An industrial adoption: Owens Corning talks 3D printing

An industrial adoption: Owens Corning talks 3D printing

As an industry leader in composite materials, Owens Corning is always looking ahead. But to remain on the forefront of new technologies, the Ohio-based organization must consistently push boundaries. Materials that are stronger, more reliable, heat-resistant – whatever is of potential use to engineers is of interest to Owens Corning.

Perfect print profiles

In 2018, Owens Corning and Ultimaker announced a collaboration in which Owens Corning would create material profiles for Ultimaker Cura.  

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“We really wanted to leverage all the knowledge and competencies that we have in composite material and apply it to the 3D printing industry,” Emmanuel Vaquant, Additive Manufacturing Platform Leader at Owens Corning, said.

For the collaboration, Owens Corning developed material profiles for two filaments composed of 30% glass fiber – one polyamide, the other polypropylene – which are used for 3D printing with FFF technology. These materials are often used in injection molding, and allow manufacturers to 3D print prototypes and other parts in-house, before entering mass production.

A win-win-win

Using these materials – which are part of Owens Corning’s XSTRAND™ line – engineers are able to get as close as possible to actual injection molding, without long wait times or great expense. Owens Corning has done all the legwork in creating the print profiles, and Ultimaker Cura provides the parameter basis that will allow prints to work directly after the profiles are installed from the Ultimaker Marketplace. To start printing, all engineers need to do is click – no optimization necessary.

Owens Corning's XSTRAND™ materials allow engineers to replicate injection molding in-house

Emmanuel said the collaboration is not only a win for both Ultimaker and Owens Corning, but for 3D printing technology as a whole. The partnership shows that, provided the opportunity, people can be quick to convert, becoming 3D printer users themselves.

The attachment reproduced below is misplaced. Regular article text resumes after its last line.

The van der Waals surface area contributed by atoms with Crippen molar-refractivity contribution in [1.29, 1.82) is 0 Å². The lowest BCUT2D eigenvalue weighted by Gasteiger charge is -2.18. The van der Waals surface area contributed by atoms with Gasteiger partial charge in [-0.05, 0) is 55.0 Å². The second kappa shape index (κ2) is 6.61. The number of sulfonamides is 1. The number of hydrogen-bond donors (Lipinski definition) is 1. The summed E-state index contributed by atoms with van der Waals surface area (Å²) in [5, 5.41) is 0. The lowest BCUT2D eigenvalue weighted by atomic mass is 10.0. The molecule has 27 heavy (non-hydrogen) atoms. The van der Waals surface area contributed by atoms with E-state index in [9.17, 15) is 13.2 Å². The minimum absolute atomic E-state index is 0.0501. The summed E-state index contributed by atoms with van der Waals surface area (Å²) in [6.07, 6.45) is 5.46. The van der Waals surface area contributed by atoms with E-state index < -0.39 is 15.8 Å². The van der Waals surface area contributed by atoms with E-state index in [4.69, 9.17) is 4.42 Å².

“3D printing is not easy to adopt in an industry,” he said. “If you propose a printer that will be specially adapted to the material, it’s a way to accelerate adoptions [and to ultimately] have an easier and better experience for the end user.”

Increase awareness, increase adoption

Owens Corning operates innovation labs in Ohio and France that are dedicated to 3D printing. There, experts who specialize in the technology use Ultimaker S5 and Ultimaker 3 printers to create parts for the organization’s manufacturing plants, as well as its science and technology center, to support R&D. These experts take orders, which are usually in the form of quick sketches, from Owens Corning plants around the world and adapt them, so that they are fit to be 3D printed.

Owens Corning uses Ultimaker 3D printers in its innovation labs

This process has colleagues from different continents working, iterating, and creating together. What begins as a sketch becomes an STL file, which in turn becomes a fully functional 3D printed part or prototype. It's a relatively simple process – and a process that works, resulting in plants continuing to submit requests for 3D printed parts.

“It’s nice to see that adoption can be very quick once you create awareness – and when people see the value of this very strong material,” Emmanuel said.

Ready to see what 3D printing can do for your industry? Check out the ‘How Ultimaker unlocks more 3D printing applications’ white paper.

Download the white paper